Five steps to Effective Succession Planning
All firms need to be mindful of succession planning: rather than wait for key staff to move on or retire, you can actively plan for such events through effective planning, helping to ensure the continued success of your company and your own career (assuming that you can’t move up or out until someone can take over your role!).
Here are our Five Steps to Effective Succession Planning:
- Identify key positions that align with the company strategy and growth plans
- Understand your current talent pool and what development needs each employee has
- Decide what gaps in the talent pool need to be filled externally and who can be developed internally
- Carefully define the roles and experience needed to fill these gaps so that you can recruit externally
- Review your talent pool on an ongoing basis
Succession planning can be short-term: bringing in new key staff to shadow existing personnel for a few months until they leave, or medium to long-term: over a period of years you can actively identify and develop future managers and leaders within the business. This usually means having in place an active training and development program for personnel which has many benefits. Firstly, it can help to motivate staff who have been talent spotted and secondly it can help to stop them leaving. Employees, particularly Millennials and Generation Z, like to work in organisations that have clear succession plans.
The worst succession planning is none at all where you have to quickly cover a role and reactively recruit when a key person resigns or suddenly leaves.
Formal and active succession planning can be generic, where you build a pool of talented candidates, or more specific where an individual knows they will be taking over in the future. Either way you should always look both inside and outside the organisation for emerging talent. Looking inside should be across the whole business and not just the effected department or team. Succession planning can also help develop staff for your business of the future, enabling you to anticipate change in the business and in your market sectors, rather than just replacing like for like.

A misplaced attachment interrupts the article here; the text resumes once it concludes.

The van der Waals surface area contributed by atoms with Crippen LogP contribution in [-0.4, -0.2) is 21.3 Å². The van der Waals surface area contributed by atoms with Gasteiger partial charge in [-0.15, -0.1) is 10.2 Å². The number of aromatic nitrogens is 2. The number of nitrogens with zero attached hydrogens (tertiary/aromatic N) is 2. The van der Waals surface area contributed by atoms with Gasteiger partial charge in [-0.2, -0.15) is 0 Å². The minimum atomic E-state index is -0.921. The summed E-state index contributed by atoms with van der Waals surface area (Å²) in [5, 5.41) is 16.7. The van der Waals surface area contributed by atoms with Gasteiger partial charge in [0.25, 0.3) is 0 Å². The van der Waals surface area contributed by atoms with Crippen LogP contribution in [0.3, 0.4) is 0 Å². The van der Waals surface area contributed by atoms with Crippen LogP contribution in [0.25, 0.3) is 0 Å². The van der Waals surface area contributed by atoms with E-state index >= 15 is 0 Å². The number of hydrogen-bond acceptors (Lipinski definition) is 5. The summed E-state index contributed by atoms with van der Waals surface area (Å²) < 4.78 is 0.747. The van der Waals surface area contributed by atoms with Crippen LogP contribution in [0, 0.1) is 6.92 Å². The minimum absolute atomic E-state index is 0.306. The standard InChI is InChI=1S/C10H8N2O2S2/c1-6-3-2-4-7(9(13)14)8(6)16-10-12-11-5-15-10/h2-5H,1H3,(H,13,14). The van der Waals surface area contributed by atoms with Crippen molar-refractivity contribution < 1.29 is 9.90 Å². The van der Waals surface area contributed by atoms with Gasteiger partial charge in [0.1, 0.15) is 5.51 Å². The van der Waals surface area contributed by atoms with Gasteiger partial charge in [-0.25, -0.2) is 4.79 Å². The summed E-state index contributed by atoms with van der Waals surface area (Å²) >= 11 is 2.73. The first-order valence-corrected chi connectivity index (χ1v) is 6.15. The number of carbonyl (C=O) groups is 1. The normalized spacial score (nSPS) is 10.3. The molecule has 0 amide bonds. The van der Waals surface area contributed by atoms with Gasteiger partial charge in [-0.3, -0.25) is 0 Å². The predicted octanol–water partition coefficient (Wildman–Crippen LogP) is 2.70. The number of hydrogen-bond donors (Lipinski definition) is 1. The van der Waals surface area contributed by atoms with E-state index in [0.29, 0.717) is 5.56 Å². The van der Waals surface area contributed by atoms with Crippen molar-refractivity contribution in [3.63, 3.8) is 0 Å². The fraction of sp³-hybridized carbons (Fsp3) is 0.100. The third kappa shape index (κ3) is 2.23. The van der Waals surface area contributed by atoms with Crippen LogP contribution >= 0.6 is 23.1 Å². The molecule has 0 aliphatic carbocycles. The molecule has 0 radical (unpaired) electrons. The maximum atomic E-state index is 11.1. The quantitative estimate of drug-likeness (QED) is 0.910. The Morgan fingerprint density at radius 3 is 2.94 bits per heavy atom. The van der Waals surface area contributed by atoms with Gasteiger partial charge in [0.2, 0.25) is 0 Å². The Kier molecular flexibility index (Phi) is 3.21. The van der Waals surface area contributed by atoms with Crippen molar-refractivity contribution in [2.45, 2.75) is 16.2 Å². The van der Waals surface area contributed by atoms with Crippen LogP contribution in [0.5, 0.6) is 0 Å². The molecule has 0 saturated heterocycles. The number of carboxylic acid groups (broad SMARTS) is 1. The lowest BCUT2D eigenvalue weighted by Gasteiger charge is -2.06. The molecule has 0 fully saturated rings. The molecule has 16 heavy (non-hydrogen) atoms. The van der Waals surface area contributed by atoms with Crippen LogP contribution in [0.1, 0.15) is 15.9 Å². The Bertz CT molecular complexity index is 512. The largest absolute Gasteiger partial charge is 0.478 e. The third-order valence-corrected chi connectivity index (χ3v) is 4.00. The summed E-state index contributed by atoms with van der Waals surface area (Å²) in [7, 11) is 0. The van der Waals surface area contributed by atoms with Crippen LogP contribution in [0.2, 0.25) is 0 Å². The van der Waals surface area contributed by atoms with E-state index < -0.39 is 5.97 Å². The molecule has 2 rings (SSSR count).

In many cases we get asked to find senior managers to replace executives who are retiring at some point in the future (nowadays you can’t assume that they will retire at a set age, making it harder to plan for the future), or moving to a different part of the business. Usually this is some 12-18 months away giving the successful candidate time to bed in and shadow the person leaving. Our role generally involves working closely with the business to develop the specification of what they are looking for; searching the market for emerging talent; assessing any internal candidates and benchmarking them against those from our search.
Quite often there are no internal candidates so a robust plan for recruitment and development needs to be put in place, bringing in talented individuals who have time to prove themselves capable as a successor.
Whatever your succession plan is ensure that you review it regularly, particularly when there is a change in your marketplace or industry and especially when a key employee leaves as this will check the robustness of your plan!
Links to other pages
Ten Questions to ask your Search Firm
Nine Key Steps for Recruiting Overseas